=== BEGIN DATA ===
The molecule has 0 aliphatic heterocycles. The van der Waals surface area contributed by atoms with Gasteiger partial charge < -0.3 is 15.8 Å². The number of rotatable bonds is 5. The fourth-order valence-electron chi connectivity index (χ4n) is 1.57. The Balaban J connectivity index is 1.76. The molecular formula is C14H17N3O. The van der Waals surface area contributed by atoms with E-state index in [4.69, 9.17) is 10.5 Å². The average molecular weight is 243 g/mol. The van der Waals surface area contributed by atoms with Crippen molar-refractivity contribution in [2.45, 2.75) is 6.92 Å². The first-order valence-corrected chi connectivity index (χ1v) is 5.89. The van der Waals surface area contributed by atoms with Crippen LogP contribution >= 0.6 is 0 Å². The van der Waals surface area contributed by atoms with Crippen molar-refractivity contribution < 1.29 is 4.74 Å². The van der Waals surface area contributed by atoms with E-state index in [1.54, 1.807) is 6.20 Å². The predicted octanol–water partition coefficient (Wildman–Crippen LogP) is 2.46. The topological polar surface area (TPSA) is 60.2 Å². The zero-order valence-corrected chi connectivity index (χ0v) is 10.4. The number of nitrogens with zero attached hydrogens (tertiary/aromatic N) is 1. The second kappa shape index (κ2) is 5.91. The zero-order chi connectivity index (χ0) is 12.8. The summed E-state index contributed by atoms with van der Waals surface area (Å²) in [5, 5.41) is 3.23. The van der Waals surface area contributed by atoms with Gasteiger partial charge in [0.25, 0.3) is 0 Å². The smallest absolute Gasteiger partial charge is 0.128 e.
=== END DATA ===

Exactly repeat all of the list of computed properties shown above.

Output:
The molecule has 0 aliphatic heterocycles. The van der Waals surface area contributed by atoms with Gasteiger partial charge < -0.3 is 15.8 Å². The number of rotatable bonds is 5. The fourth-order valence-electron chi connectivity index (χ4n) is 1.57. The Balaban J connectivity index is 1.76. The molecular formula is C14H17N3O. The van der Waals surface area contributed by atoms with E-state index in [4.69, 9.17) is 10.5 Å². The average molecular weight is 243 g/mol. The van der Waals surface area contributed by atoms with Crippen molar-refractivity contribution in [2.45, 2.75) is 6.92 Å². The first-order valence-corrected chi connectivity index (χ1v) is 5.89. The van der Waals surface area contributed by atoms with Crippen LogP contribution >= 0.6 is 0 Å². The van der Waals surface area contributed by atoms with Crippen molar-refractivity contribution < 1.29 is 4.74 Å². The van der Waals surface area contributed by atoms with E-state index in [1.54, 1.807) is 6.20 Å². The predicted octanol–water partition coefficient (Wildman–Crippen LogP) is 2.46. The topological polar surface area (TPSA) is 60.2 Å². The zero-order valence-corrected chi connectivity index (χ0v) is 10.4. The number of nitrogens with zero attached hydrogens (tertiary/aromatic N) is 1. The second kappa shape index (κ2) is 5.91. The zero-order chi connectivity index (χ0) is 12.8. The summed E-state index contributed by atoms with van der Waals surface area (Å²) in [5, 5.41) is 3.23. The van der Waals surface area contributed by atoms with Gasteiger partial charge in [0.25, 0.3) is 0 Å². The smallest absolute Gasteiger partial charge is 0.128 e.